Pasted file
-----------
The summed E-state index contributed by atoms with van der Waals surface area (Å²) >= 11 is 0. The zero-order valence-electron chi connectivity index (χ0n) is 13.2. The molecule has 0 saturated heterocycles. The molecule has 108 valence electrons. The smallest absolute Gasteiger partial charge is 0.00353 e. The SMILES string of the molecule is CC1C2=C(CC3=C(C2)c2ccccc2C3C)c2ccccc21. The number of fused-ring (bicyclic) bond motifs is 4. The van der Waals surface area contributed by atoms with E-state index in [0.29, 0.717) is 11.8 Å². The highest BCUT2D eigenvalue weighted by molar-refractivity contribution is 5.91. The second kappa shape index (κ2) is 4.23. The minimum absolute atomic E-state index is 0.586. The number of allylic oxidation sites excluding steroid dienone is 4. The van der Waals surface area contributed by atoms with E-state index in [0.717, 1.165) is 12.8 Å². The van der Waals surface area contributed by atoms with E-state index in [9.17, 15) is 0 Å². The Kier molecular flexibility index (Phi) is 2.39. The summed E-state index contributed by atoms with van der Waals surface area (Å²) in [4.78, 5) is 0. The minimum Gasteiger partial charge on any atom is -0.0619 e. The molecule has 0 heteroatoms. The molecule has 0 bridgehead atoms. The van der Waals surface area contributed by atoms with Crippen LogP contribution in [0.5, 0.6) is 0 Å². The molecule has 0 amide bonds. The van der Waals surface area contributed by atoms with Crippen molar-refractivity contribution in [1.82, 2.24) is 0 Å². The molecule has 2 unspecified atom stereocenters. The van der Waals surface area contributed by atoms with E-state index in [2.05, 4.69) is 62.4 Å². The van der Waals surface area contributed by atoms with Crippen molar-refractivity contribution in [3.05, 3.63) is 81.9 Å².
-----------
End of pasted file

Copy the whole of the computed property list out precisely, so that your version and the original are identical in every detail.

The summed E-state index contributed by atoms with van der Waals surface area (Å²) >= 11 is 0. The zero-order valence-electron chi connectivity index (χ0n) is 13.2. The molecule has 0 saturated heterocycles. The molecule has 108 valence electrons. The smallest absolute Gasteiger partial charge is 0.00353 e. The SMILES string of the molecule is CC1C2=C(CC3=C(C2)c2ccccc2C3C)c2ccccc21. The number of fused-ring (bicyclic) bond motifs is 4. The van der Waals surface area contributed by atoms with E-state index in [0.29, 0.717) is 11.8 Å². The highest BCUT2D eigenvalue weighted by molar-refractivity contribution is 5.91. The second kappa shape index (κ2) is 4.23. The minimum absolute atomic E-state index is 0.586. The number of allylic oxidation sites excluding steroid dienone is 4. The van der Waals surface area contributed by atoms with E-state index in [0.717, 1.165) is 12.8 Å². The van der Waals surface area contributed by atoms with E-state index in [9.17, 15) is 0 Å². The Kier molecular flexibility index (Phi) is 2.39. The summed E-state index contributed by atoms with van der Waals surface area (Å²) in [4.78, 5) is 0. The minimum Gasteiger partial charge on any atom is -0.0619 e. The molecule has 0 heteroatoms. The molecule has 0 bridgehead atoms. The van der Waals surface area contributed by atoms with Crippen LogP contribution in [0.5, 0.6) is 0 Å². The molecule has 0 amide bonds. The van der Waals surface area contributed by atoms with Crippen molar-refractivity contribution in [1.82, 2.24) is 0 Å². The molecule has 2 unspecified atom stereocenters. The van der Waals surface area contributed by atoms with E-state index in [2.05, 4.69) is 62.4 Å². The van der Waals surface area contributed by atoms with Crippen molar-refractivity contribution in [3.05, 3.63) is 81.9 Å².